The leadership field is currently in a bit of a mess. Universities teach leadership courses where students study past leaders. They come out of these courses knowing about leadership. It’s an epistemological approach and it doesn’t create leaders. We’ve created a course based on ontology, where they leave ‘being’ leaders.
We’ll leave you to google ‘epistemology’ and ‘ontology’ since a complete description of these philosophies is beyond the scope of this article. It is sufficient to say that as an ontologist, Jensen is in the company of men like Aristotle, Plato, Spinoza and Rene Descartes, the seventeenth century philosopher of cogito ergo sum fame.
First introduced at the University of Rochester in 2004, Jensen’s course on leadership is less about learning and more about unlearning. One-third of the course involves putting stuff in and two-thirds is about taking stuff out. We all have our world-views, our frames of reference, our cultural biases. These act as hindrances and we confront students with them. We also provide an environment where they can cleanse their minds and put on leadership lenses over their world-view lenses.
The ontological constraints that the course addresses are of two kinds. The first set is perceptual constraints where the brain, through pre-conceived notions, filters external perceptions, leaving us to see only what we want to see. The second set consists of functional constraints, subconscious triggers that set off negative responses to anything we are conditioned to believe is physically or emotionally damaging. Human beings see what their brains are conditioned to see, not what their eyes see. That’s why we miss things that are totally obvious. This stops us from opening up, appreciating other points of view. They also take away free choice. To become leaders, we need to loosen the grip of these constraints.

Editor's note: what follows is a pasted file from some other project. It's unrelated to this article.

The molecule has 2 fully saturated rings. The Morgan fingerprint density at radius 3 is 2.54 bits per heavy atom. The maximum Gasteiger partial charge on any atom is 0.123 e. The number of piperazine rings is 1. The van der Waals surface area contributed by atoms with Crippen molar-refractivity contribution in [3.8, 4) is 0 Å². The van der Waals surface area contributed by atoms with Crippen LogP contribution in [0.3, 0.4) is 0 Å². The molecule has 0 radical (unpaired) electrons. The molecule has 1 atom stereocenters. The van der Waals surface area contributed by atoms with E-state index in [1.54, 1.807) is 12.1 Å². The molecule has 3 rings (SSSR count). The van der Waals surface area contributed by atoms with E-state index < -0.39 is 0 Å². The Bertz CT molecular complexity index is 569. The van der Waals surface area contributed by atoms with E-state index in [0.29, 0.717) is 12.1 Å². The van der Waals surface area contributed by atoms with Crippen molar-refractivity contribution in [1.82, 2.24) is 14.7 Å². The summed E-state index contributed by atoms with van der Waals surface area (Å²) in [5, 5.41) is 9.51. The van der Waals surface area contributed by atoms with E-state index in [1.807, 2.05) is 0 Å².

The leadership course incorporates bits of Eastern philosophy, which is not surprising since Jensen’s main collaborator in this ambitious teaching program is Werner Erhard, a Buddhist and the recipient of the Mahatma Gandhi Humanitarian Award in 1988. There is a fair amount of harmonics between Indian philosophy and ontological model of leadership. A lot of Indian students cite the Bhagwad Gita. The idea of creating things by taking something away is very Eastern.
We must actually look at leadership very broadly, starting from the individual taking control of his or her own life. Everybody has leadership capacities. They might want to use it to change the world or they might use it to make their own lives better. Those who would go out and do a Gandhi thing need to have a sense of awareness, of the risk they will put themselves through.
What prompted him to risk shifting his focus from the tried and tested area of financial economics to the wholly new area of leadership? After two failed marriages, says Jensen, he needed to have fun: “I’ve always been interested in understanding who I am. I’ve also been interested in individual freedom. Besides, the stuff I was doing before had become rather boring.”
Jensen’s understanding of his own ontological constraints though came in the classroom one day, when a highly wrought student had an emotional breakdown when he asked her a question. That was the first time he had to deal with an emotional upset. He had always been a good teacher and his classrooms were always full. But he realized then that he had always been afraid of his students. He was afraid of emotional upsets.
How is the academic world taking to his radically new model of leadership? “My work has always been rejected by my colleagues. That’s because it challenges their world-views, their frames of reference. They obviously have to get over their ontological constraints. Corp.